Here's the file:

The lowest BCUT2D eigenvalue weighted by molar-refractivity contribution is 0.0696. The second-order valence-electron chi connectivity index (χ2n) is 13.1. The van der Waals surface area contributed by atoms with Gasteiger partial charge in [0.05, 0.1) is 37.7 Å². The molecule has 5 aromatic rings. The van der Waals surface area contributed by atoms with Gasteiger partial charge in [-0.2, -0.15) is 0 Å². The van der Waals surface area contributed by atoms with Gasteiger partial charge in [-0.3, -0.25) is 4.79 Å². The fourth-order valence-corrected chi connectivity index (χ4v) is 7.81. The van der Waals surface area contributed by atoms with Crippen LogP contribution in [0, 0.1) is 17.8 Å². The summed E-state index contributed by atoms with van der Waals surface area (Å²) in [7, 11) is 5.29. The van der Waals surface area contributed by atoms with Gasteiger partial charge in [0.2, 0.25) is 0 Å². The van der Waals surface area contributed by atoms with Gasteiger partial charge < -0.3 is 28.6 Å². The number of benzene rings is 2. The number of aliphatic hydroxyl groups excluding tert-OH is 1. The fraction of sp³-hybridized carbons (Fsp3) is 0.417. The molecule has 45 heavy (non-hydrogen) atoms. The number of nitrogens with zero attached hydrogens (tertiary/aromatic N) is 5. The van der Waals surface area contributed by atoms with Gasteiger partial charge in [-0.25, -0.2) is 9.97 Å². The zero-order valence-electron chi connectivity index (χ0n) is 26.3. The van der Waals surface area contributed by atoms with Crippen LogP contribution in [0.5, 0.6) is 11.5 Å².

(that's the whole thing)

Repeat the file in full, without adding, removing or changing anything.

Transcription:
The lowest BCUT2D eigenvalue weighted by molar-refractivity contribution is 0.0696. The second-order valence-electron chi connectivity index (χ2n) is 13.1. The van der Waals surface area contributed by atoms with Gasteiger partial charge in [0.05, 0.1) is 37.7 Å². The molecule has 5 aromatic rings. The van der Waals surface area contributed by atoms with Gasteiger partial charge in [-0.2, -0.15) is 0 Å². The van der Waals surface area contributed by atoms with Gasteiger partial charge in [-0.3, -0.25) is 4.79 Å². The fourth-order valence-corrected chi connectivity index (χ4v) is 7.81. The van der Waals surface area contributed by atoms with Crippen LogP contribution in [0, 0.1) is 17.8 Å². The summed E-state index contributed by atoms with van der Waals surface area (Å²) in [7, 11) is 5.29. The van der Waals surface area contributed by atoms with Gasteiger partial charge in [0.2, 0.25) is 0 Å². The van der Waals surface area contributed by atoms with Gasteiger partial charge < -0.3 is 28.6 Å². The number of benzene rings is 2. The number of aliphatic hydroxyl groups excluding tert-OH is 1. The fraction of sp³-hybridized carbons (Fsp3) is 0.417. The molecule has 45 heavy (non-hydrogen) atoms. The number of nitrogens with zero attached hydrogens (tertiary/aromatic N) is 5. The van der Waals surface area contributed by atoms with Gasteiger partial charge in [-0.25, -0.2) is 9.97 Å². The zero-order valence-electron chi connectivity index (χ0n) is 26.3. The van der Waals surface area contributed by atoms with Crippen LogP contribution in [0.5, 0.6) is 11.5 Å².